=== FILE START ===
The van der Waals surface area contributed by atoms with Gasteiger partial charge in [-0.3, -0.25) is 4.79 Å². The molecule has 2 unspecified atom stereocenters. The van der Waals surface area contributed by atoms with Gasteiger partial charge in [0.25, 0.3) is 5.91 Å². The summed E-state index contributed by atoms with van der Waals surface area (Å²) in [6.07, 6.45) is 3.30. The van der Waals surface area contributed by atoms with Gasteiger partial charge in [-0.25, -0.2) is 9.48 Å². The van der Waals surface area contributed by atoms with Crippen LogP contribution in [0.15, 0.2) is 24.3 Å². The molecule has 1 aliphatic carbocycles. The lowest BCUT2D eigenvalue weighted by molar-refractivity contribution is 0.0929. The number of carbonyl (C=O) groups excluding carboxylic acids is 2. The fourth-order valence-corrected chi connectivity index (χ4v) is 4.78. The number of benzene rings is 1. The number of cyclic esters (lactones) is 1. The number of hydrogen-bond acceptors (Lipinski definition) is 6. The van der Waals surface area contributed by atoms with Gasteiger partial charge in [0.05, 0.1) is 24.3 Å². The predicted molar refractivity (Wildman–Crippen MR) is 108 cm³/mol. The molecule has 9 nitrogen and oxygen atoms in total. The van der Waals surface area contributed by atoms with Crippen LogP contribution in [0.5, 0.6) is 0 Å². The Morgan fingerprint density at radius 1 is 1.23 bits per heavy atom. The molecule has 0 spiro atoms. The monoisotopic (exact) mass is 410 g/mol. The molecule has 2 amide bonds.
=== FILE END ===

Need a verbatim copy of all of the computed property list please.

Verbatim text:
The van der Waals surface area contributed by atoms with Gasteiger partial charge in [-0.3, -0.25) is 4.79 Å². The molecule has 2 unspecified atom stereocenters. The van der Waals surface area contributed by atoms with Gasteiger partial charge in [0.25, 0.3) is 5.91 Å². The summed E-state index contributed by atoms with van der Waals surface area (Å²) in [6.07, 6.45) is 3.30. The van der Waals surface area contributed by atoms with Gasteiger partial charge in [-0.25, -0.2) is 9.48 Å². The van der Waals surface area contributed by atoms with Crippen LogP contribution in [0.15, 0.2) is 24.3 Å². The molecule has 1 aliphatic carbocycles. The lowest BCUT2D eigenvalue weighted by molar-refractivity contribution is 0.0929. The number of carbonyl (C=O) groups excluding carboxylic acids is 2. The fourth-order valence-corrected chi connectivity index (χ4v) is 4.78. The number of benzene rings is 1. The number of cyclic esters (lactones) is 1. The number of hydrogen-bond acceptors (Lipinski definition) is 6. The van der Waals surface area contributed by atoms with Gasteiger partial charge in [0.05, 0.1) is 24.3 Å². The predicted molar refractivity (Wildman–Crippen MR) is 108 cm³/mol. The molecule has 9 nitrogen and oxygen atoms in total. The van der Waals surface area contributed by atoms with Crippen LogP contribution in [0.5, 0.6) is 0 Å². The Morgan fingerprint density at radius 1 is 1.23 bits per heavy atom. The molecule has 0 spiro atoms. The monoisotopic (exact) mass is 410 g/mol. The molecule has 2 amide bonds.